The contemporary argument from many social media thinkers is to not be on social networks such as Twitter, Pinterest, and Facebook unless your market is there and when you are ready. See example.
While it makes sense to conserve your resources, don’t miss the opportunity to welcome people and direct them to where you want them to connect with you.
Tip: If your page is a placeholder for now then simply say so and tell people to visit your website
Active account versus an information account
A social media account is free business card. I think it’s a good idea to exist on most social networks. Direct people from your inactive social networks to where the conversation is even if it’s only a static website. As the opportunity for communicating with clients online grows then you can listen, plan, focus, respond and interact from those once dormant accounts. Prioritize the social networks that most benefit and develop those.
For better or worse someone will add you to a social network for you. It’s the nature of social media. An innocent user may quickly create your profile when they check-in on Facebook, Yelp! or Foursquare Swarm as has happened with clients, or search for you and try to interact and tag you. Someone may register your company handle first. In the case of popular networks such as a Facebook page, I’m hard pressed to think of a market that’s not using Facebook. Half of Canada’s population logs into Facebook each month. You have an account on the main networks with an address and link to your website, right?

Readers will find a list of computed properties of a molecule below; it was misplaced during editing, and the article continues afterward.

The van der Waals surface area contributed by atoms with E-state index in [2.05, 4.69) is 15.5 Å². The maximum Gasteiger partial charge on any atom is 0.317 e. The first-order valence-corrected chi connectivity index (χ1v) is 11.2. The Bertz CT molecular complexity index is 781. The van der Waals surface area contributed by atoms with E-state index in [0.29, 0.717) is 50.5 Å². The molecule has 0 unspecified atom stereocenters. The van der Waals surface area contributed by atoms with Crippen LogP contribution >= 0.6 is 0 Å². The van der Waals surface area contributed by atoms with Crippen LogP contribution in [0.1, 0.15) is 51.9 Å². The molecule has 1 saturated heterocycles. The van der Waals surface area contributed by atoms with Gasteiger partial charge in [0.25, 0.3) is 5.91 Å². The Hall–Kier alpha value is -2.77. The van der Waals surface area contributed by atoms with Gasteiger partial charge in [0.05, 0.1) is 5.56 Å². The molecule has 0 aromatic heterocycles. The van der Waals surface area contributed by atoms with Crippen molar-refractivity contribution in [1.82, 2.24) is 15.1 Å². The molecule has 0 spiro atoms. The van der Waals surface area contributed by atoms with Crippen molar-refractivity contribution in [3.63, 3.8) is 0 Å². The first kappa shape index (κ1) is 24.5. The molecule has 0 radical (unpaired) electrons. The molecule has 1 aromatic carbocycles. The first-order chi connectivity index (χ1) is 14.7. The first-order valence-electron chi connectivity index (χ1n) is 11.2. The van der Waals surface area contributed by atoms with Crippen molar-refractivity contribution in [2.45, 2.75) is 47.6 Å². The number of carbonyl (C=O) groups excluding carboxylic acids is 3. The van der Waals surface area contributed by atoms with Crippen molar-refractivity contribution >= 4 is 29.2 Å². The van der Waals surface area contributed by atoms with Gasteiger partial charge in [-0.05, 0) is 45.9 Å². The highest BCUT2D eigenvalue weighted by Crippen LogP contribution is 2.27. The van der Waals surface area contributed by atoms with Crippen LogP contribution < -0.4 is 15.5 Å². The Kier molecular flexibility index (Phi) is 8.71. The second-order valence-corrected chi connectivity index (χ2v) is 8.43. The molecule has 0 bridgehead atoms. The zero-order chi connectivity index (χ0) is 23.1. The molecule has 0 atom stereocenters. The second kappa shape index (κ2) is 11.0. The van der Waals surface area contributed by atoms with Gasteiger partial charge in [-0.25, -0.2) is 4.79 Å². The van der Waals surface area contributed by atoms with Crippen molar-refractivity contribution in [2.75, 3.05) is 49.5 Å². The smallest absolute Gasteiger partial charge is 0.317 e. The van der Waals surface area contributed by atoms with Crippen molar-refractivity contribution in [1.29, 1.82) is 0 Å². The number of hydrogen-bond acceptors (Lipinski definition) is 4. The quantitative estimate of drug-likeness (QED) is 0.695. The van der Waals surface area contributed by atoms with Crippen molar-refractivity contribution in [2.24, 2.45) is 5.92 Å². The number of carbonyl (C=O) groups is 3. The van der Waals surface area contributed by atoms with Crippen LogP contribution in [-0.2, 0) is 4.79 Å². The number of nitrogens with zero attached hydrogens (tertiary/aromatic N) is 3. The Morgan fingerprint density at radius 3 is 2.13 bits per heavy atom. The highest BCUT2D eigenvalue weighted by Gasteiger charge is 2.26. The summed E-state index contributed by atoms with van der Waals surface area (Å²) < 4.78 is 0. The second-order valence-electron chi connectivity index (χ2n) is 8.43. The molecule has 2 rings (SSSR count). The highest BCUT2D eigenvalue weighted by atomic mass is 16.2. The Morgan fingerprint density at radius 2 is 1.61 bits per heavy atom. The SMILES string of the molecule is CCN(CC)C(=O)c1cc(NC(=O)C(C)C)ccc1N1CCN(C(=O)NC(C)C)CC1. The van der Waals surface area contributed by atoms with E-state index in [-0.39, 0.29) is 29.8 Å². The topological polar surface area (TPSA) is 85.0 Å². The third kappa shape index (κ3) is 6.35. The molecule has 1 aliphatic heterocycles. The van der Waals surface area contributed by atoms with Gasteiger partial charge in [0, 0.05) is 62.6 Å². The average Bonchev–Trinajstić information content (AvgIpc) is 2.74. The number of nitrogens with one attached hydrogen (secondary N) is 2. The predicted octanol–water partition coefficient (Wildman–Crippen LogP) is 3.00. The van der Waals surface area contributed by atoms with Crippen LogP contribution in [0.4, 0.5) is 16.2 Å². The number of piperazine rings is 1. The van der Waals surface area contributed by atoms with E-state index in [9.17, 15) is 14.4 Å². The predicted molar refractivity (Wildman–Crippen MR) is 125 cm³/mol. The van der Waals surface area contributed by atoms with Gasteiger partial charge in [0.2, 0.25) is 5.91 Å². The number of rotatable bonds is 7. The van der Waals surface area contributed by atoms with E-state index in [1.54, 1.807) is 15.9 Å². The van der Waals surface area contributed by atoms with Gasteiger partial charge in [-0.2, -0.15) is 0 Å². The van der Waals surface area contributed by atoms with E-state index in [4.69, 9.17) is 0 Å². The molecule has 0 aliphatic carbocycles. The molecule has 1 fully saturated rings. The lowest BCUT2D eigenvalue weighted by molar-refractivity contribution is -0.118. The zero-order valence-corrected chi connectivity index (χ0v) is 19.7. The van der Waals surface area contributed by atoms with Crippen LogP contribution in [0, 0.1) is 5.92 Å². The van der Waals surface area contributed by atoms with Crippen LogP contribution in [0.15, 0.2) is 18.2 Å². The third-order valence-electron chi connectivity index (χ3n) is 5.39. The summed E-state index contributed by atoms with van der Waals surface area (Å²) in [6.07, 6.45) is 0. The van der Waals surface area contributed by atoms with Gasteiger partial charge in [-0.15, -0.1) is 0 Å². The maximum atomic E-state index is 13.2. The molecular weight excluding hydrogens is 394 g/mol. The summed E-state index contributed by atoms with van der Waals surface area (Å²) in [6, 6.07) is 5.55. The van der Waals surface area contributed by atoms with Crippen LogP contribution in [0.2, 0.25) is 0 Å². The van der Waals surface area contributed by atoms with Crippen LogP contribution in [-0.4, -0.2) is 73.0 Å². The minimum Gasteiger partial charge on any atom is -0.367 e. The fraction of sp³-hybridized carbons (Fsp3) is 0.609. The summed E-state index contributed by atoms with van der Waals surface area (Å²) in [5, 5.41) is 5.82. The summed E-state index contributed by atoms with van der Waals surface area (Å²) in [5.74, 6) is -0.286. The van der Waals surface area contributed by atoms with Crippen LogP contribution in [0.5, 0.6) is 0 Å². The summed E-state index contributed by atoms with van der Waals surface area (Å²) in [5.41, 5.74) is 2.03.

There are still solutions when your name is taken by someone who beat you to it. For example I was able to convince Twitter to give the handle @Concordia to Concordia University as it wasn’t being used often. There is another small web company called Maze Solutions in Beirut. We both highlight our locations as differentiation online. But you can’t always win. There is a guy who wants to sell my family name on Twitter to me! Meh, there will always be that guy.